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Involvement of the GABAA Receptor in Age-Dependent Differences in Binge-Like Ethanol Intake

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020135

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Alcohol Clin Exp Res. 2016 Feb;40(2):408-17. doi: 10.1111/acer.12953. Epub 2016 Feb 2.

Involvement of the GABAA Receptor in Age-Dependent Differences in Binge-Like Ethanol Intake.

Quoilin C1, Boehm SL 2nd1.

Author information

  • 1Addiction Neuroscience, Department of Psychology, Indiana University - Purdue University Indianapolis, Indianapolis, Indiana.

Abstract

BACKGROUND:

Binge alcohol (ethanol [EtOH]) drinking is common during adolescence, a time characterized by many behavioral and neurobiological changes. Among them, the GABAA receptor system undergoes substantial modifications, including changes in the density, distribution, and subunit composition of the receptor. Based on its demonstrated role in EtOH consumption, this study aimed to investigate the effects of 2 different GABAA receptor agonists on binge-like EtOH intake in adolescent and adult mice using the Drinking-in-the-Dark model.

METHODS:

Three hours into their dark cycle, adolescent (postnatal day 28 [P28]) and adult (P63) male C57BL/6J mice were given daily access to 20% EtOH for 2 hours during 8 consecutive days. Immediately before the access on day 8, mice (P35 and P70) were systemically injected with 1 of 2 different GABAergic drugs. The effects of muscimol, a full GABAA agonist, were assessed in a first experiment. The second experiment tested for the more specific involvement of δ-containing extrasynaptic GABAA receptors through the administration of THIP (4,5,6,7-tetrahydroisoxazolo(5,4-c)pyridin-3-ol).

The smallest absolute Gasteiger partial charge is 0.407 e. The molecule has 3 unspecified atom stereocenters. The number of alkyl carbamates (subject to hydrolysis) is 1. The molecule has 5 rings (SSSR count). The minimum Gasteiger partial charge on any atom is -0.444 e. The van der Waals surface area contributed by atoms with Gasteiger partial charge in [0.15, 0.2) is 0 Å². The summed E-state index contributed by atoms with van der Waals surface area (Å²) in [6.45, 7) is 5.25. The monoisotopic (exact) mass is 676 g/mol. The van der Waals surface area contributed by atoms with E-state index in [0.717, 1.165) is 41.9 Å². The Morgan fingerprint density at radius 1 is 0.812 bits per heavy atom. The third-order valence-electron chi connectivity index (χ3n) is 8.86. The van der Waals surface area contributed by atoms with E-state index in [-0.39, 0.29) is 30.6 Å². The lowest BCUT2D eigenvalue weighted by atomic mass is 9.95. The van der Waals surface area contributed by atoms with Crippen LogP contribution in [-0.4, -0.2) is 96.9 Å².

RESULTS:

Adolescent mice consumed more EtOH than their adult counterparts. Following the administration of GABAA agonists, levels of EtOH intake were reduced at both ages. However, age-dependent differences were revealed following the administration of THIP, with adolescents exhibiting greater sensitivity to its suppressant effects, especially during the first 30 minutes of binge EtOH access.

CONCLUSIONS:

This study adds to the existing literature demonstrating the crucial role of the GABAA receptor in alcohol consumption. In addition, it suggests that age differences in the GABAA receptor modulation of binge alcohol drinking might be more dependent on extrasynaptic GABAA receptors.

Copyright © 2016 by the Research Society on Alcoholism.

KEYWORDS:

Adolescence; Binge Drinking; GABAA Receptor; Muscimol; THIP

PMID:

26833274

The source of the experience

PubMed

Concepts, symbols and science items

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Science Items

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Activities

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Alcoholism
Alcoholism treatments
Amanita muscaria

Suppressions

Muscimol

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